In my earlier post, “How many prisoners were buried at Gloucester Prison?”, I reported that out of the 121 prisoners who were hanged at Gloucester Prison between 1792 and 1939, 81 of them were executed for offences other than murder, and so were not required by law to be either sent for dissection (up to the 1832 Anatomy Act) or buried in the prison grounds (after 1832). I had found 33 of these 81 prisoners either had their burials recorded in parish registers, or were said to have been collected by friends, leaving 48 people whose fate was unknown.
I now believe that I was being rather naïve in saying that these 48 prisoners were probably buried in a pauper’s grave somewhere. Although there was no requirement by law for hanged prisoners who had not committed murder to be sent for dissection, it seems likely that if no-one came forward to claim a body, it would probably have been quietly sent to the infirmary.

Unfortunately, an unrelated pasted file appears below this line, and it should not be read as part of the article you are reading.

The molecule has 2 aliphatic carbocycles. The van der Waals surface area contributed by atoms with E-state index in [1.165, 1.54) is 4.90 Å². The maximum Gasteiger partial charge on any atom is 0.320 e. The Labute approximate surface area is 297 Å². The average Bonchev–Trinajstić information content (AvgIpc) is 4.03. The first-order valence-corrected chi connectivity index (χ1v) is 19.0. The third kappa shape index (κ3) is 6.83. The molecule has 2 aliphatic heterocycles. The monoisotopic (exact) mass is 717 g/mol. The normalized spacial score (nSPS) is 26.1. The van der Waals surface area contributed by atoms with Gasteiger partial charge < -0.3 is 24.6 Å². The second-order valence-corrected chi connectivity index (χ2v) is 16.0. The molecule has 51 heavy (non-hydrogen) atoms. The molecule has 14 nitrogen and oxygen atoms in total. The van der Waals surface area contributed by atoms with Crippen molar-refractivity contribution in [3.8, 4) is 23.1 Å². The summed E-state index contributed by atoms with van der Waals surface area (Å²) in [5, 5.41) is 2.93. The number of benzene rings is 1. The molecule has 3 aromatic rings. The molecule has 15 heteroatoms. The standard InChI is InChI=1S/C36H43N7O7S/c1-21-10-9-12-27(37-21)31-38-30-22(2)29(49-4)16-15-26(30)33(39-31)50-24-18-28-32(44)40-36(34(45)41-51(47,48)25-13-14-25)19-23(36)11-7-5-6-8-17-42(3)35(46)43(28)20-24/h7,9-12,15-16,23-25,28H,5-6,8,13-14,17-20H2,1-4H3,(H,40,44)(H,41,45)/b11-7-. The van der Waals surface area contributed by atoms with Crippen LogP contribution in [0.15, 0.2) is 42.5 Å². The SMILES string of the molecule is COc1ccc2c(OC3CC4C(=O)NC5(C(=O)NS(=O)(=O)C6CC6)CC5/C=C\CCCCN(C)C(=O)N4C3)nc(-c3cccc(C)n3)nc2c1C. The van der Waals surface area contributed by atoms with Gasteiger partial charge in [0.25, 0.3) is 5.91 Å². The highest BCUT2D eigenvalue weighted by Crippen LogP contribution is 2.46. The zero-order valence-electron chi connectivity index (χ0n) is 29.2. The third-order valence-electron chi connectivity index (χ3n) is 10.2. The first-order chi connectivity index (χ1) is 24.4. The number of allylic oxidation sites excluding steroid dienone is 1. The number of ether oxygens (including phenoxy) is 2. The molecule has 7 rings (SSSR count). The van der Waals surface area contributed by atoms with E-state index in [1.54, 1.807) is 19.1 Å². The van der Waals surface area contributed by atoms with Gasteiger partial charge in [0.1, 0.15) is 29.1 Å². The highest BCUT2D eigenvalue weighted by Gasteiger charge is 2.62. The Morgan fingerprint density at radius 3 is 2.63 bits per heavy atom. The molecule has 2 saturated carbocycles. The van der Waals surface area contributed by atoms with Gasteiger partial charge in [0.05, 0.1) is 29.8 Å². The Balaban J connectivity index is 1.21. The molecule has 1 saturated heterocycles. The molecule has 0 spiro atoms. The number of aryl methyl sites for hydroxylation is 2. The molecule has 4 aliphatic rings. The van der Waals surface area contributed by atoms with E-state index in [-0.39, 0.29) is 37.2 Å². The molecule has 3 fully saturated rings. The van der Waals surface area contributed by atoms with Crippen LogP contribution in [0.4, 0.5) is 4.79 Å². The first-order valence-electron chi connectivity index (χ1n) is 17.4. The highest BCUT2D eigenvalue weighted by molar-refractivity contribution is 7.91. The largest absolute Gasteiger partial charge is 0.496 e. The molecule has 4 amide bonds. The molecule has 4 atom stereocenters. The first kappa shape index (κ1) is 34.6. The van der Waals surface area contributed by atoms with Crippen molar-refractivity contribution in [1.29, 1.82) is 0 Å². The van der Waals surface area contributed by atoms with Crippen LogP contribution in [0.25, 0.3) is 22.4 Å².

My revised thoughts on this subject arose from a communication from Nikki Bosworth, who sent me a piece she had written about her ancestor Matthew Pinnell, who was hanged alongside his brother Henry in 1829, for highway robbery*. Looking again at newspaper reports on the case, I found an article in the Bath Chronicle of 16 April 1829, which stated that after the judge had sentenced the brothers to death, Henry Pinnell said:
“My lord, I have one favour to ask you, and that is, that you will order my body to be delivered up to my mother.”
This suggests to me that Henry may have been worried that his body would be sent for dissection. He does not appear to have been worried about the fate of his brother’s remains!
*Nikki’s article was printed in Wiltshire Family History Society’s Journal, no.132. You can read it in the comments section on my ABOUT page.